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The Great Inflation: Did the Shadow Know Better?

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  • William Poole
  • Robert H. Rasche
  • David C. Wheelock

Abstract

The Shadow Open Market Committee was formed in 1973 in response to rising inflation and the apparent unwillingness of U.S. policymakers to implement policies necessary to maintain price stability. This paper describes how the Committee’s policy views differed from those of most Federal Reserve officials and many academic economists at the time. The Shadow argued that price stability should be the primary goal of monetary policy and favored gradual adjustment of monetary growth to a rate consistent with price stability. This paper evaluates the Shadow’s policy rule in the context of the New Keynesian macroeconomic model of Clarida, Gali, and Gertler (1999). Simulations of the model suggest that the gradual stabilization of monetary growth favored by the Shadow would have lowered inflation with less impact on output growth and less variability in inflation or output than a one-time reduction in monetary growth. We conclude that the Shadow articulated a policy that would have outperformed the policies actually implemented by the Federal Reserve during the Great Inflation era.

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Paper provided by National Bureau of Economic Research, Inc in its series NBER Working Papers with number 16910.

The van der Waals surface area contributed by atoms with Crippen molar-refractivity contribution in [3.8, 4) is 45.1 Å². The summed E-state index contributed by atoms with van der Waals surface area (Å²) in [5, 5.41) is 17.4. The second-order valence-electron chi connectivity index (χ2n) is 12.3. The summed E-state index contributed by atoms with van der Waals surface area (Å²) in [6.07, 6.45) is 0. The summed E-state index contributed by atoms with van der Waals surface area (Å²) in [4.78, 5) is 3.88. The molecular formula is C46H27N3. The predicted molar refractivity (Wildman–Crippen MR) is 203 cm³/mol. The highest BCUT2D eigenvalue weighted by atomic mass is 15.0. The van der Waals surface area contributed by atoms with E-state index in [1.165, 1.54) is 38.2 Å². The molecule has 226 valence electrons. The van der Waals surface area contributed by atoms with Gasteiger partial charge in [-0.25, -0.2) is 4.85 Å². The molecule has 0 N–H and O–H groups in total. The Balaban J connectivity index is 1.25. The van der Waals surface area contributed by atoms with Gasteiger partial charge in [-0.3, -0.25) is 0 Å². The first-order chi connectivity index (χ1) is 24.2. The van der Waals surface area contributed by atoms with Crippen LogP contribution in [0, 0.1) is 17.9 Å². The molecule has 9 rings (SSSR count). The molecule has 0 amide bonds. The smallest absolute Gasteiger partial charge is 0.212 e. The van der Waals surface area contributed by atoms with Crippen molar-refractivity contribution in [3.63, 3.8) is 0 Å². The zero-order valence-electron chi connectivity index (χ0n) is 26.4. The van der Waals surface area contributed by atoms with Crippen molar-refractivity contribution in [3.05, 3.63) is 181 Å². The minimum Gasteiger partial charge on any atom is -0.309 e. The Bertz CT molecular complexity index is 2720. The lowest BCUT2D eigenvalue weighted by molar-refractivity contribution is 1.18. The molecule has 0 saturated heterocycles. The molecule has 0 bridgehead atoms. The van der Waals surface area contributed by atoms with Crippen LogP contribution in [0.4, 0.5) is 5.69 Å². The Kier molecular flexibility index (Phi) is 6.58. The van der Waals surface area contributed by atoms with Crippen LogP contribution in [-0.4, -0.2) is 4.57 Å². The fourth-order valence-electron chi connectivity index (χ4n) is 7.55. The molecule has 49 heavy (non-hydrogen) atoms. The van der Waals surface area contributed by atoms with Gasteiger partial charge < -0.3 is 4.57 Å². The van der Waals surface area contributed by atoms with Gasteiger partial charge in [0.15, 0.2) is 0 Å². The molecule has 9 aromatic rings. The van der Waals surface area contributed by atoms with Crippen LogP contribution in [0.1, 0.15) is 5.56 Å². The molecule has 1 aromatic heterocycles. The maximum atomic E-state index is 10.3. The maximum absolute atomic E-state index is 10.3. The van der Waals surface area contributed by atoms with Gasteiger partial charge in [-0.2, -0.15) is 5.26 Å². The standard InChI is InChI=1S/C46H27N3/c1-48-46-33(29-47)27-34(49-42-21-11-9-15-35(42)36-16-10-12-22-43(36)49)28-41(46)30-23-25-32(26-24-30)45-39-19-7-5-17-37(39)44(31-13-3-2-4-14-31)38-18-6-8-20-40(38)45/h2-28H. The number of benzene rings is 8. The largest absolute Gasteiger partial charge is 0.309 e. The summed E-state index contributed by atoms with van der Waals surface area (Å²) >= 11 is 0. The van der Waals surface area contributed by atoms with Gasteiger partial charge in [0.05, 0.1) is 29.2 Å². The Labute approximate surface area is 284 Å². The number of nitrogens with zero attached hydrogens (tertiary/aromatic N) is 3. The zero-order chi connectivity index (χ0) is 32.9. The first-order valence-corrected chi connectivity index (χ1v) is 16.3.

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Date of creation: Mar 2011
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Publication status: published as The Great Inflation: Did The Shadow Know Better? , William Poole, Robert H. Rasche, David C. Wheelock. in The Great Inflation: The Rebirth of Modern Central Banking , Bordo and Orphanides. 2013
Handle: RePEc:nbr:nberwo:16910

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  1. Could the Shadow Open Market Committee have outperfomed the Fed?
    by Economic Logician in Economic Logic on 2011-05-10 13:51:00
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Cited by:
  1. Neuenkirch, Matthias & Siklos, Pierre L., 2013. "What's in a second opinion? Shadowing the ECB and the Bank of England," European Journal of Political Economy, Elsevier, Elsevier, vol. 32(C), pages 135-148.

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